Facebook will soon let users enable Safety Check on their own in an emergency situation or a crisis. Facebook CEO Mark Zuckerberg on Monday revealed company's plans to be working on the feature that would let users create an alert on Facebook through which their relatives and friends can know if they are safe in disasters or other tough conditions.
While holding a townhall meeting in Rome's Luiss University on Monday, Zuckerberg received a question from audience regarding the future of Facebook's Safety Check in the wake of recent earthquakes in Italy. "Yes, we're working on that already." he said, confirming that the feature might soon be tested and rolled to the public. Adding to his statements, Zuckerberg highlighted that Facebook is not only made for fun moments with friends, but also to ensure safety of the users who're in peril or such extreme situations throughout the globe.
Facebook introduced Safety Check back in 2014, saying, "We want to provide a helpful tool that people can use when major disasters strike, so we've created safety check" in a blog post. Since then, Facebook could be seen activating this feature in several emergency situations and natural disasters in the world, including terrorist attacks - events that Zuckerberg says have "just been too common over the last few years".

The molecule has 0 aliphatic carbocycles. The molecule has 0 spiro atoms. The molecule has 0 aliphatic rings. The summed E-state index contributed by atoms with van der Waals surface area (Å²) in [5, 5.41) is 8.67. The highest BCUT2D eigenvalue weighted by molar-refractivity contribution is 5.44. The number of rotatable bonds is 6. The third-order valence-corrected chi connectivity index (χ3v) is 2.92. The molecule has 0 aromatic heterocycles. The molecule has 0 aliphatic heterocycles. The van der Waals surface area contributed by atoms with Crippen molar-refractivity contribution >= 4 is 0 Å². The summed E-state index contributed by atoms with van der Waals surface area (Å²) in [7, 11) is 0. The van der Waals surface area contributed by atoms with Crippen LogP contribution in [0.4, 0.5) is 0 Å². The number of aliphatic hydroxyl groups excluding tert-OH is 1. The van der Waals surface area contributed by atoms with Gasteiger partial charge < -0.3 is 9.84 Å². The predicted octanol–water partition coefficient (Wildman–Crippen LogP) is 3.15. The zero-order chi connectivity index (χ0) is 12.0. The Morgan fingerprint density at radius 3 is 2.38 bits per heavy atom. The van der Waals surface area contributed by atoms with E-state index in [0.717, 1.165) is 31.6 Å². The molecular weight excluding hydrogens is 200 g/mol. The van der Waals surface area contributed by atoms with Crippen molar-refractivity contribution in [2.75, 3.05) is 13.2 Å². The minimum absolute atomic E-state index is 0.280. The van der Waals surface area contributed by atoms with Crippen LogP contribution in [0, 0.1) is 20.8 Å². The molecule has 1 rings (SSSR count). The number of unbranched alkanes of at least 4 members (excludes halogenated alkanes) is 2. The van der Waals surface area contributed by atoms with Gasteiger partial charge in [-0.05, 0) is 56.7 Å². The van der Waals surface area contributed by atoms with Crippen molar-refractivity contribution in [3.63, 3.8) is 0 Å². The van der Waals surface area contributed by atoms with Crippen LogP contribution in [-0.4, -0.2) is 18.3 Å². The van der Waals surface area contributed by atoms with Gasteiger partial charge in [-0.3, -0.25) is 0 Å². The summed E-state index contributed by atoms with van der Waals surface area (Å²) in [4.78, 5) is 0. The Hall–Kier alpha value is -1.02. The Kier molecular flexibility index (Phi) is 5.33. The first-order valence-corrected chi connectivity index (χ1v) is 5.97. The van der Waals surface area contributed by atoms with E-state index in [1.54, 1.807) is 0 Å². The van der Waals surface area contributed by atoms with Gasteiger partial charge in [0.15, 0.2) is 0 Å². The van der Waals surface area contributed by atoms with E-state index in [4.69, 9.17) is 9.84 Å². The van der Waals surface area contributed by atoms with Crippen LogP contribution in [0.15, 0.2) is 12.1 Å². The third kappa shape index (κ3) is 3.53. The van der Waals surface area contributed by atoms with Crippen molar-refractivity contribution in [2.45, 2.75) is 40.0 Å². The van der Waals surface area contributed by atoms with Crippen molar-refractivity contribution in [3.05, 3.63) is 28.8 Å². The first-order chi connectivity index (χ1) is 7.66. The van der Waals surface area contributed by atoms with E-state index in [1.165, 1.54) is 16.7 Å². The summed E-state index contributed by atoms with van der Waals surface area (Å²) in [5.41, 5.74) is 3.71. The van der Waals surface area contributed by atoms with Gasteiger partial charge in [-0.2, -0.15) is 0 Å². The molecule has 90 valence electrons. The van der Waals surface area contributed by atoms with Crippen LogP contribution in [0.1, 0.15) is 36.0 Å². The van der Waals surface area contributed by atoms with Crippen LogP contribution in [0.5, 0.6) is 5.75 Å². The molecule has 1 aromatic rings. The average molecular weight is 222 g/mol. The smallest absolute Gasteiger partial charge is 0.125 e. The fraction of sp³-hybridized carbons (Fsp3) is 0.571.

Zuckerberg said in a video of the townhall meeting posted by him on the social-networking website,"If we're building a community product, this is one of the moments of truth for us..." He added, "We're working on what you say. When Safety Check got started a couple of years ago, it was only for natural disasters. The next thing we need to do is make it so that communities can trigger it themselves when there is some disaster."
Facebook recently has been receiving a lot of criticism for the activation of Safety Check only in select places or as a few point out, in the "West". The Paris attacks saw Facebook deploying this feature extensively throughout the affected region. Later, the California-based Internet company was slammed for being biased for not activating it during the Nigeria blasts, to which company reacted and made the feature available in the region.
While it's still unclear how this feature will come in use and what all users would 'qualify' to be able to create an alert, Facebook surely seems to be sidelining itself from all the backlash it received in the past for being biased.